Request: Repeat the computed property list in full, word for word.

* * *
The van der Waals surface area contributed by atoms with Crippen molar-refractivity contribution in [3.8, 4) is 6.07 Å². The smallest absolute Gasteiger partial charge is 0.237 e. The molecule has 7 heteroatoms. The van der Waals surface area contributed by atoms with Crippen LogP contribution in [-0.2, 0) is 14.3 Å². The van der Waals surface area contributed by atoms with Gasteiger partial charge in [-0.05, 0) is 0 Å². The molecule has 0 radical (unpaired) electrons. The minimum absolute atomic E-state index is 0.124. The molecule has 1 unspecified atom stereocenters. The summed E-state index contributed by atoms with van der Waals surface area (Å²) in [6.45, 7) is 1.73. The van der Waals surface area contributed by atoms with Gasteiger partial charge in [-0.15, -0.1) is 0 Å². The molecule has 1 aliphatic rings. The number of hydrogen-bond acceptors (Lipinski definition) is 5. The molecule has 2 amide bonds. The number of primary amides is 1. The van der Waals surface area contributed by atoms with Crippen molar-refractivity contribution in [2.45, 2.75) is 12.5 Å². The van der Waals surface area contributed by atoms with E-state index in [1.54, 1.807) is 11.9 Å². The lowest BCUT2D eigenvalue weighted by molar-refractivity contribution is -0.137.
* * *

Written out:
The van der Waals surface area contributed by atoms with Crippen molar-refractivity contribution in [3.8, 4) is 6.07 Å². The smallest absolute Gasteiger partial charge is 0.237 e. The molecule has 7 heteroatoms. The van der Waals surface area contributed by atoms with Crippen LogP contribution in [-0.2, 0) is 14.3 Å². The van der Waals surface area contributed by atoms with Gasteiger partial charge in [-0.05, 0) is 0 Å². The molecule has 0 radical (unpaired) electrons. The minimum absolute atomic E-state index is 0.124. The molecule has 1 unspecified atom stereocenters. The summed E-state index contributed by atoms with van der Waals surface area (Å²) in [6.45, 7) is 1.73. The van der Waals surface area contributed by atoms with Gasteiger partial charge in [-0.15, -0.1) is 0 Å². The molecule has 1 aliphatic rings. The number of hydrogen-bond acceptors (Lipinski definition) is 5. The molecule has 2 amide bonds. The number of primary amides is 1. The van der Waals surface area contributed by atoms with Crippen molar-refractivity contribution in [2.45, 2.75) is 12.5 Å². The van der Waals surface area contributed by atoms with E-state index in [1.54, 1.807) is 11.9 Å². The lowest BCUT2D eigenvalue weighted by molar-refractivity contribution is -0.137.